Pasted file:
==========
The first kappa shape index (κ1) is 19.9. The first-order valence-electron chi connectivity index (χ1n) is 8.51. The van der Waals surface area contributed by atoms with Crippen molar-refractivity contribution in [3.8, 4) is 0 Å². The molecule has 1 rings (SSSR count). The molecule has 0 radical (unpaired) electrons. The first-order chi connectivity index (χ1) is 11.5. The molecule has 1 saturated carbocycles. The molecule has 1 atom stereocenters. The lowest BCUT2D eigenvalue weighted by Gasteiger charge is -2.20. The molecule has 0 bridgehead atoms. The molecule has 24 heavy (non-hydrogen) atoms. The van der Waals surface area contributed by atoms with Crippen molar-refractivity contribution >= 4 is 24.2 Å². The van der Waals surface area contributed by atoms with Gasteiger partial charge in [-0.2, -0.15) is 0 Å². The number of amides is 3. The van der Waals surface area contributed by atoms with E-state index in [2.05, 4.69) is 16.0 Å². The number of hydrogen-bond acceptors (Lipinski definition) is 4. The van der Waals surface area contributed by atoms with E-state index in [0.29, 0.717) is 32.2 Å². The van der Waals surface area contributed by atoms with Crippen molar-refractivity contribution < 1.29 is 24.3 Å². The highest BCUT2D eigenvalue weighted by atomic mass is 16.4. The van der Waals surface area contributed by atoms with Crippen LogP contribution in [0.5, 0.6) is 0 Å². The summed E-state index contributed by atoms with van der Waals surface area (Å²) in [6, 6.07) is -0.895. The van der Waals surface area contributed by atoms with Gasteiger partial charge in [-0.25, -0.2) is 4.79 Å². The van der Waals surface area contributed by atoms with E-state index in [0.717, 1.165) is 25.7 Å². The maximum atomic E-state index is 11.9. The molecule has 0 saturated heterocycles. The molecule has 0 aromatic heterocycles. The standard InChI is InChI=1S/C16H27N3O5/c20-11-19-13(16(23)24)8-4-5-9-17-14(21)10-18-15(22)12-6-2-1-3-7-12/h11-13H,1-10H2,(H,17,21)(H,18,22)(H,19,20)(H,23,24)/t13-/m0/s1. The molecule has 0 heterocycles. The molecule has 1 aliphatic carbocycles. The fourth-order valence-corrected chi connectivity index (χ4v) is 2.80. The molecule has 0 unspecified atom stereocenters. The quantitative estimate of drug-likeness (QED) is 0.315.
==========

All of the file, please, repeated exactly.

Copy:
The first kappa shape index (κ1) is 19.9. The first-order valence-electron chi connectivity index (χ1n) is 8.51. The van der Waals surface area contributed by atoms with Crippen molar-refractivity contribution in [3.8, 4) is 0 Å². The molecule has 1 rings (SSSR count). The molecule has 0 radical (unpaired) electrons. The first-order chi connectivity index (χ1) is 11.5. The molecule has 1 saturated carbocycles. The molecule has 1 atom stereocenters. The lowest BCUT2D eigenvalue weighted by Gasteiger charge is -2.20. The molecule has 0 bridgehead atoms. The molecule has 24 heavy (non-hydrogen) atoms. The van der Waals surface area contributed by atoms with Crippen molar-refractivity contribution >= 4 is 24.2 Å². The van der Waals surface area contributed by atoms with Gasteiger partial charge in [-0.2, -0.15) is 0 Å². The number of amides is 3. The van der Waals surface area contributed by atoms with E-state index in [2.05, 4.69) is 16.0 Å². The number of hydrogen-bond acceptors (Lipinski definition) is 4. The van der Waals surface area contributed by atoms with E-state index in [0.29, 0.717) is 32.2 Å². The van der Waals surface area contributed by atoms with Crippen molar-refractivity contribution < 1.29 is 24.3 Å². The highest BCUT2D eigenvalue weighted by atomic mass is 16.4. The van der Waals surface area contributed by atoms with Crippen LogP contribution in [0.5, 0.6) is 0 Å². The summed E-state index contributed by atoms with van der Waals surface area (Å²) in [6, 6.07) is -0.895. The van der Waals surface area contributed by atoms with Gasteiger partial charge in [-0.25, -0.2) is 4.79 Å². The van der Waals surface area contributed by atoms with E-state index in [0.717, 1.165) is 25.7 Å². The maximum atomic E-state index is 11.9. The molecule has 0 saturated heterocycles. The molecule has 0 aromatic heterocycles. The standard InChI is InChI=1S/C16H27N3O5/c20-11-19-13(16(23)24)8-4-5-9-17-14(21)10-18-15(22)12-6-2-1-3-7-12/h11-13H,1-10H2,(H,17,21)(H,18,22)(H,19,20)(H,23,24)/t13-/m0/s1. The molecule has 0 heterocycles. The molecule has 1 aliphatic carbocycles. The fourth-order valence-corrected chi connectivity index (χ4v) is 2.80. The molecule has 0 unspecified atom stereocenters. The quantitative estimate of drug-likeness (QED) is 0.315.